I now completely understand why natural fiber yarns cost so much. It takes SO much time and energy just to process the fiber! I spent almost ALL my spare time this weekend just WASHING my two romney lamb fleeces I was so generously given. I used this method here: http://www.tengoodsheep.com/tutorial.html and it worked like a charm. I had to do it in my laundry room instead of outside, since it’s quite cold and wet here now. (Why didn’t I do it this summer? Oh yeah… Project Chicken Integration. 🙂 ) And I used lavender oil instead of the recommended patchouli or clove in the rinse cycle, since I prefer the smell. But, WOW, for someone who puts off doing laundry until her kids start complaining that they have no clean underwear, 6 huge buckets of cold water soaking and 6 hot water washes and rinses is a lot. I did manage to finish my kids’ laundry at the same time, much to their delight. Spending all that time in the laundry room doing unnecessary washing started to make me feel guilty about it. 😉
While the kids are now happily (hah!) folding their mountains of clean clothes, my beautiful lamb fleeces are happily drying on racks (surprisingly quickly after their spin cycles), dreaming fluffy dreams of being spun into yarn and turned into something cuddly. Here’s the white one (SO MUCH WHITER!):
And here’s the dark brown (boy, those guinea pig cages have really come in handy… guinea homes, chick brooders, and now wool processors!):
It actually looks kind of gross in this photo, but the individual locks are gorgeous… and SO soft. Not scratchy at all when I rub them against my chin (my favorite test for wearable fiber).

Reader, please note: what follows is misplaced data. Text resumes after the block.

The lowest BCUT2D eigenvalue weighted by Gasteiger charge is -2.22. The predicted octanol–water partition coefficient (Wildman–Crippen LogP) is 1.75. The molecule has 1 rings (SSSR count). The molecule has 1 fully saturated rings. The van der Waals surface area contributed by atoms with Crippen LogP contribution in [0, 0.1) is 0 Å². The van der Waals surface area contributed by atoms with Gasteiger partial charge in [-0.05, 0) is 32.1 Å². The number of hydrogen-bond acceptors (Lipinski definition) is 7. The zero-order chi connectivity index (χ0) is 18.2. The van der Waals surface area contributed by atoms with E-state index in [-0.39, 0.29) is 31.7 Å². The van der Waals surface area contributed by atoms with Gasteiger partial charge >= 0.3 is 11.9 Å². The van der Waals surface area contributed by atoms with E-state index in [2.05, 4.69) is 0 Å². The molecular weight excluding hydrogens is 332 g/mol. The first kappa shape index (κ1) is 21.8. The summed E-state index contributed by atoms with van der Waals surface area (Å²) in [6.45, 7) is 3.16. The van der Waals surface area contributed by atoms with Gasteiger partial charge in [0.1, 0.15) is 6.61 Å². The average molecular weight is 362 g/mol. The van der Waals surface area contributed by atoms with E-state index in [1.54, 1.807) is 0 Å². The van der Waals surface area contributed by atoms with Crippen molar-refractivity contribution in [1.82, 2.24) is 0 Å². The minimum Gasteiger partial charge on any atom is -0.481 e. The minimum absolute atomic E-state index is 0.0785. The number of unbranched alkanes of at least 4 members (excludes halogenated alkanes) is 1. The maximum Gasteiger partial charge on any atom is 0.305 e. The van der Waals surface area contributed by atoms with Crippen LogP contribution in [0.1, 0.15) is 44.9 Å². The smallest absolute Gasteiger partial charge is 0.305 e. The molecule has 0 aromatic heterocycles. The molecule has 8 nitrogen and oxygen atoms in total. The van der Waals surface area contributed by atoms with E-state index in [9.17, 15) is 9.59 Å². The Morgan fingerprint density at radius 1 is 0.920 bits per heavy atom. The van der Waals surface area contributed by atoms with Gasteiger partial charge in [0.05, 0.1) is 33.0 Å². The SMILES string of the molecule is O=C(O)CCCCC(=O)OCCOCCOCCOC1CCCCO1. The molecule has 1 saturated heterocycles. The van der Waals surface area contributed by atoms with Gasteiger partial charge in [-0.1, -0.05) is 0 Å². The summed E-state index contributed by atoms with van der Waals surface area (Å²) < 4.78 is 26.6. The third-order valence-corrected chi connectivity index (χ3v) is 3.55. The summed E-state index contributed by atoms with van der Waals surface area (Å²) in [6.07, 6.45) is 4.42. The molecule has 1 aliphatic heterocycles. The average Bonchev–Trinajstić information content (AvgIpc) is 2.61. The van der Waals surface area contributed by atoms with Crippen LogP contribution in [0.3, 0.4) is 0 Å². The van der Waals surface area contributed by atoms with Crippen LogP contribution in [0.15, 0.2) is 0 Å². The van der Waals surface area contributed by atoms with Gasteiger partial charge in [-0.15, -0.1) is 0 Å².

But even with all that washing, there is still a lot vegetable matter hanging out in it. These lambs must have been rolling down hills together, or something.
A question for those of you who have processed fiber… is it normal to have SO much embedded VM after washing? It seems like it really wants to cling to the wool, and every once in a while I even find it in commercial yarns. It’s going to be a painstaking process to card or comb it all out, that’s for sure. But I’m not really complaining. It’s quite enjoyable sinking my hands into all this lovely softness any way I can… especially now that it’s so clean and fragrant! And the results are going to be very much worth the effort:
So soft and lovely. And just look at that staple length! It’s going to practically spin itself.
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OH! And check out the new sleeping arrangements in the chicken house… just in time for the cold, wet weather and Gloria to go into her annual feather-dumping molt. This is not a good pic, but I can only catch them all up there when it’s dark:
All three girls are quite inseparable now… my dream of backyard harmony has come true at last! The only thing that would make it more perfect is to start getting eggs again. Ah sigh… but poor Gloria.. she looks so much skinnier right now, and pretty silly with only one tail feather left:
But most definitely less lonely…